Tag Archives: Justice

Update about Sausan and Amal, 2 Palestinian Girls Arrested as their Home was Demolished

Our last Villages Group post reported the demolition of structures, including homes and a mosque, in the Palestinian village of Al-Mufaqara (also known as Umm-Faqra) in southern West Bank.

The destruction was perpetrated on November 24 by Israeli civilian contractors (see here for a brief report in Ha’aretz). They were hired by the deceptively named “Civil Administration” – an arm of Israel’s military Occupation apparatus which poses as a legitimate governing body. The name “Civil Administration” was invented deliberately in the 1980’s by then-defense minister Ariel Sharon, in order to confuse and confound people about this body’s true nature. Its main business these days seems to be to harass, refuse permits, and eventually destroy property belonging to Palestinians, in order to “clear” them out of West Bank areas that Israel wants to eventually annex.

The civilian contractors and deceptively-named “Civil Administration” thugs were accompanied by ordinary IDF soldiers. As can be seen in the video below, throughout the demolition neither contractors, nor CA thugs, nor IDF soldiers, acted or looked like people under any form of threat or duress.

That did not stop them from arresting and carting off two female Palestinian youth: 21-year-old Sausan Hamamdeh and her 17-year-old cousin Amal. Some of the events around and immediately after their arrest are in the video, around minutes 1:30-3:00. The video was filmed by Guy Batavia, activist with Ta’ayush and Rabbis for Human Rights.

Amal and Rasha (Sausan’s sister) gave us a detailed account of the arrest: during the demolition Sausan was stressed, realizing her home was about to be demolished without the women of the family having a chance to remove its contents. According to the present Israeli procedure of house demolitions, the removal of the house contents is carried out only by a contractor’s firm hired for this purpose. Sausan’s attempt to force her way into her home to clear out belongings led to her being pepper-sprayed in the eyes by one of the soldiers, and to her arrest.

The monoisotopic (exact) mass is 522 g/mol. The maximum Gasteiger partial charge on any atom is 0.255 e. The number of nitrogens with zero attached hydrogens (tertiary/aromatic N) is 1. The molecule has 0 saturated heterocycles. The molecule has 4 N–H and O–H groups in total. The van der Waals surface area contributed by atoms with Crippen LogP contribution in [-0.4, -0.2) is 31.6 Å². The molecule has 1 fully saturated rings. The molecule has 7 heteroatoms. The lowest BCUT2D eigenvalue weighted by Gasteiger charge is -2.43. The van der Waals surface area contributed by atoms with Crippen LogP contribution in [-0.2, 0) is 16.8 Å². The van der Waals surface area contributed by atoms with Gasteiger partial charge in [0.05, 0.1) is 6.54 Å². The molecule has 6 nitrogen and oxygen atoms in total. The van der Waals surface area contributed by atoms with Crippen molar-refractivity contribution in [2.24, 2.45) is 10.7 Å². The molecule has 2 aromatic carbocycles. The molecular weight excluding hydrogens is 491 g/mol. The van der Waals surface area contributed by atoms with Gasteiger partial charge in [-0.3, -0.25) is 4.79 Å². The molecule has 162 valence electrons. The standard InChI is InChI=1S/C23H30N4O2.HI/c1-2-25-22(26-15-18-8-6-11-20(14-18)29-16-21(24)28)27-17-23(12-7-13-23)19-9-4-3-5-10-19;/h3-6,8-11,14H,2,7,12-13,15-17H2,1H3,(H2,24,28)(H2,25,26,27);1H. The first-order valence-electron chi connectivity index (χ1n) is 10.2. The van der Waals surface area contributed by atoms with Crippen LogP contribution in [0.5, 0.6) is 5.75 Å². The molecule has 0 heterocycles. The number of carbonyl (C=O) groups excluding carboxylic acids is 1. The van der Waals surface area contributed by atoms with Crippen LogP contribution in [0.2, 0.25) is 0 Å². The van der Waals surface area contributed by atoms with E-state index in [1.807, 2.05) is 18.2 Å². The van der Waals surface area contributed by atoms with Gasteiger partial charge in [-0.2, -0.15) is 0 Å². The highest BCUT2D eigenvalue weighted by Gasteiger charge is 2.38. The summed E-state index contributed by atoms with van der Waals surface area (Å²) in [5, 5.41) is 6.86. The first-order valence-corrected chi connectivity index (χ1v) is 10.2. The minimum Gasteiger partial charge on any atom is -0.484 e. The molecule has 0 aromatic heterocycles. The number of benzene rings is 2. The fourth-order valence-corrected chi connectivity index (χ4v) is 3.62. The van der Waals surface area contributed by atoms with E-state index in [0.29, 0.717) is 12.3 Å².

Amal was arrested as she tried to provide Sausan a water bottle to relieve the stinging in her eyes. Water from the bottle squirted out and wet the soldier who was preventing Amal from giving Sausan the bottle, and that was the reason for Amal’s arrest.

Sausan (image on right) and Amal were then taken by army jeep to the police station at Kiryat Arba settlement. During the ride one of the soldiers in the jeep tried to sexually harass Amal and also kicked her in the belly.

After the interrogation at the Kiryat Arba police station, Sausan and Amal were driven to Jerusalem where they were placed in detention at the infamous “Russian Compound” detention center. Conditions at the facility (which they shared with another inmate) were very severe – it was a very cold week in Jerusalem and the room had an air conditioner that was cooling rather than heating the place.

Repeated requests by the women to turn it off were refused by their jailers. Amal’s stay in this room lasted five days, whereas Sausan spent a whole week there (she said it felt like a year).

On November 28th the two youngsters appeared at the Occupation’s kangaroo military court in the Ofer base. We have a full account of the proceedings, thanks to a Machsom Watch volunteer being present. Here are a few excerpts:

…the charge [for both girls] is: attacking a soldier. While the representatives of the Civil Administration, together with soldiers and Border Police came to demolish her house, Sausan picked up a stone [later described as a ‘rock’] and hit a BP officer on the hand. Sausan was arrested. Then Amal came on the scene and poured water on the officer.

This is the prosecution’s version. A CPT observer who was on the scene issued quite a different report (.doc file):

The second family’s [whose home was destroyed] 21-year-old daughter confronted the Israeli soldiers when they marched into their home and began throwing the bedding outside. When she asked what they were doing, one soldier said, “Get out of my sight.” The daughter refused; in response, the soldier threatened, “If you don’t move, we will do even more,” and sprayed her in the face with tear gas. The other solders began kicking her as she fell to the ground.